The acquisition, development and maintenance of online sports betting

Killick, E.A. ORCID: 0000-0002-0576-8081, 2022. The acquisition, development and maintenance of online sports betting. PhD, Nottingham Trent University.

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Sports betting is now the most popular online gambling activity in Europe. The growth of this industry has been attributed to technological advancements and innovations, such as betting via a smartphone and in-play betting. These new advancements have given sports bettors the facility to bet anywhere, anytime, and on hundreds, if not thousands of discrete events. Moreover, the UK has seen a significant increase in the volume of advertising for sports betting products. The growth of sports betting marketing, together with developments in technology, has resulted in concerns about the potentially negative effects of this gambling activity. Therefore, the overall aim of the research presented in this thesis was to contribute to the understanding of online sports betting, particularly in terms of the impact of newer features of online sports betting and sports betting advertising.

The aims of this thesis were addressed through four stages of research employing a mixed methods approach including a scoping study, a content analysis study (of 3,375 tweets on social media), in-depth interviews with sports bettors (n=19), and a comprehensive online survey of sports bettors (n=643). Data across the studies were analysed using thematic analysis, principal component analysis, latent class analysis, and multiple regression.

The first empirical study within this thesis was a scoping study that systematically reviewed the existing literature on in-play sports betting and quantified the prevalence of these features by examining online sports betting websites. The findings of the review indicated that in-play sports betting has the potential to be more harmful than other forms of gambling (e.g., gambling on fixed odds) because of the inherent structural characteristics.

Study 2 was a content analysis that examined how gambling operators marketed their products on Twitter. The results highlighted that Twitter serves as a platform where gambling operators market their products in a normalised and positive way. The findings also highlight that over 90% of the tweets contained no responsible gambling information.

Studies 3 and 4 were qualitative explorations of online sports betting. Study 3 explored the perceived impact of sports betting marketing. The study identified the sports betting inducements perceived to be most influential on sports betting behaviour, and highlighted the pervasive nature of sports betting advertising across multiple marketing platforms. Study 4 examined opinions and attitudes towards in-play betting and the ‘cash out’ feature. Overall, in-play sports betting was viewed favourably and easily accessible. However, the findings demonstrated that this is a way of gambling that can be played without interruption and which may lead to repetitive (i.e., continuous) gambling and/or unwarranted feelings of control.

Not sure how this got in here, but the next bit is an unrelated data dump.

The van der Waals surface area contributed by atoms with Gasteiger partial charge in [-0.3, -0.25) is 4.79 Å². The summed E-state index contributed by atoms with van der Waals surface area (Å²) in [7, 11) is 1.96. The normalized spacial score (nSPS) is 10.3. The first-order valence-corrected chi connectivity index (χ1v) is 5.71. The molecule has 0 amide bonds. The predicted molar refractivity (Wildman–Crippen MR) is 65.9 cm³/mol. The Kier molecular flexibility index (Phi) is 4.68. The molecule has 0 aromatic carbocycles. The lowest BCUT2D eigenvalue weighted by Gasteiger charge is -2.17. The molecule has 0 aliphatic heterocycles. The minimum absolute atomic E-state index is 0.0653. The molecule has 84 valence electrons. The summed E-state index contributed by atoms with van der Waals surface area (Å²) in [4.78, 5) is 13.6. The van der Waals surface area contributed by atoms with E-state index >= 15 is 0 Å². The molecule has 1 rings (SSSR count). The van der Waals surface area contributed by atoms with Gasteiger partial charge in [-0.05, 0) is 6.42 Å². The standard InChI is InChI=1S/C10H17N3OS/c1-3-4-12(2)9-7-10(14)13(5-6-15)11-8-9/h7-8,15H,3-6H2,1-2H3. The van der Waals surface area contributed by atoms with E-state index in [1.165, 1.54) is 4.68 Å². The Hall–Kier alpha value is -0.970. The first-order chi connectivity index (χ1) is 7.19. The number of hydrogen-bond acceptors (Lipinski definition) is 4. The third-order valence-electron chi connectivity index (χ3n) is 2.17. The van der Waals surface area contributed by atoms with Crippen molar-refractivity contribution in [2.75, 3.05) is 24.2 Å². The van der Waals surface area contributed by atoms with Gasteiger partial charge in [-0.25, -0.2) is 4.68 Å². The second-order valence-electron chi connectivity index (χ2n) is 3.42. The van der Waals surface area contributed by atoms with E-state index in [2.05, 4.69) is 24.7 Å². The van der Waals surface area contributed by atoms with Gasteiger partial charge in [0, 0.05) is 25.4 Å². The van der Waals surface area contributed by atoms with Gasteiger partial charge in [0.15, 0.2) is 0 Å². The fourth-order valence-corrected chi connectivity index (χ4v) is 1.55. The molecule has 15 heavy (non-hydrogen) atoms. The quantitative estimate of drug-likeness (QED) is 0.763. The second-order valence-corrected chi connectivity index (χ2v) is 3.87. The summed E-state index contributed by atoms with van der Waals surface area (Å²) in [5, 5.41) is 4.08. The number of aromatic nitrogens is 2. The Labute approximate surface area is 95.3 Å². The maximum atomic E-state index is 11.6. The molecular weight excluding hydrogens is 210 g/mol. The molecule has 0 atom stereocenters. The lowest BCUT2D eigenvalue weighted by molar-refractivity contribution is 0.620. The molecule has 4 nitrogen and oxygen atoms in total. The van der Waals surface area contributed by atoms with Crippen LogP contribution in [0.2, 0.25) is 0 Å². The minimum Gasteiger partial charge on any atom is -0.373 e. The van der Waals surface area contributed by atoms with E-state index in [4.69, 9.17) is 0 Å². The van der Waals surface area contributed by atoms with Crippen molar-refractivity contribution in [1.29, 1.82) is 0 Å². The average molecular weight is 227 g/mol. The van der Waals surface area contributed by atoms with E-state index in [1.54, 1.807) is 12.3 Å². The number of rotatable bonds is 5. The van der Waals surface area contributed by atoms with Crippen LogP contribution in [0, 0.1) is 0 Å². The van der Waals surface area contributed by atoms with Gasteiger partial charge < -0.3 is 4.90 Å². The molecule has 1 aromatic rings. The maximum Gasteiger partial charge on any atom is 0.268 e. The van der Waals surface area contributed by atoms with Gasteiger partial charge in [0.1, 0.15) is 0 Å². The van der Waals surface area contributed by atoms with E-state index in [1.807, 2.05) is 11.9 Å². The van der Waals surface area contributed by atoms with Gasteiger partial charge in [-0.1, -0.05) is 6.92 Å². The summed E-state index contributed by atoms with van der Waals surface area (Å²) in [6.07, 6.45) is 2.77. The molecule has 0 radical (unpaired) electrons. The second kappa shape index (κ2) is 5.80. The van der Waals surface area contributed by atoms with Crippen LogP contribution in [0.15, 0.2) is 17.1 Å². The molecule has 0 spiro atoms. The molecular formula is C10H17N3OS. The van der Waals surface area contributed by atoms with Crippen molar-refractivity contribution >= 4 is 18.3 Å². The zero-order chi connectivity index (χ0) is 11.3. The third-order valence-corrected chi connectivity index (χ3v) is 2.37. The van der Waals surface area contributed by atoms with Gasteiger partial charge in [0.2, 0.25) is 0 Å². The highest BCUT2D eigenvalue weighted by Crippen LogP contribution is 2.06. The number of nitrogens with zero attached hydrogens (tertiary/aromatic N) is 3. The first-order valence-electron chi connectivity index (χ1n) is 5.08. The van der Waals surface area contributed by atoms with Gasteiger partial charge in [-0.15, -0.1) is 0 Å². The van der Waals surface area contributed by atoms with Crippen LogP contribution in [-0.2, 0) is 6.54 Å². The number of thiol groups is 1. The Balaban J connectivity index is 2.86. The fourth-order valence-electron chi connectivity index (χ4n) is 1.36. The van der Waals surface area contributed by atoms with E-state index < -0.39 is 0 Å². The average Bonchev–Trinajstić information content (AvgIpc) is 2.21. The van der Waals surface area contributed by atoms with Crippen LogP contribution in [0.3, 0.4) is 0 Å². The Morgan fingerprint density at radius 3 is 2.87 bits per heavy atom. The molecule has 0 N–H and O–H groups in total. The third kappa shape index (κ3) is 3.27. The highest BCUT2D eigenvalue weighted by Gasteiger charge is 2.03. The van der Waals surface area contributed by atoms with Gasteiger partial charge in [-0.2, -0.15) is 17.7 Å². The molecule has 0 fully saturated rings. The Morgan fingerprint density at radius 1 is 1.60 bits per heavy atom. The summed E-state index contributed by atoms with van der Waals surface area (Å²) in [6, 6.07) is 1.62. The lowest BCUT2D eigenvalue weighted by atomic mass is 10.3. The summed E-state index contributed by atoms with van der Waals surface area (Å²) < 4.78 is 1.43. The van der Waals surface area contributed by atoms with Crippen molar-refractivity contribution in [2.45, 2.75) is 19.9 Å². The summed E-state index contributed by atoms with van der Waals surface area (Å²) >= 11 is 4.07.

Study 5 used latent class analysis to identify five classes of modes used to access sports betting. The results from this study suggest that participating exclusively in online sports betting is not inherently associated with problem gambling. In addition, salient motivations for online sports betting were identified using items from an adapted version of the British Gambling Prevalence Survey (BGPS; Wardle et al., 2011),

Drawing together the findings from the previous chapters, the final empirical chapter (study 6), examined which factors might predict problem gambling among sports bettors. Predictors of problem gambling were identified and included higher motor impulsivity, motivations for sports betting, using a laptop to bet, betting at work, mixed mode betting, in-play and ‘cash out’ feature use, and sports betting advertising involvement. This thesis contributes to a greater understanding of online sports betting, and supports the contention that gambling is a multifaceted phenomenon, in which individual factors, as well as structural and situational characteristics should be considered.

Item Type: Thesis
Creators: Killick, E.A.
Date: July 2022
Rights: The copyright in this work is held by the author. You may copy up to 5% of this work for private study, or personal, non-commercial research. Any re-use of the information contained within this document should be fully referenced, quoting the author, title, university, degree level and pagination. Queries or requests for any other use, or if a more substantial copy is required, should be directed to the author.
Divisions: Schools > School of Social Sciences
Record created by: Laura Ward
Date Added: 22 Aug 2022 08:56
Last Modified: 22 Aug 2022 08:56

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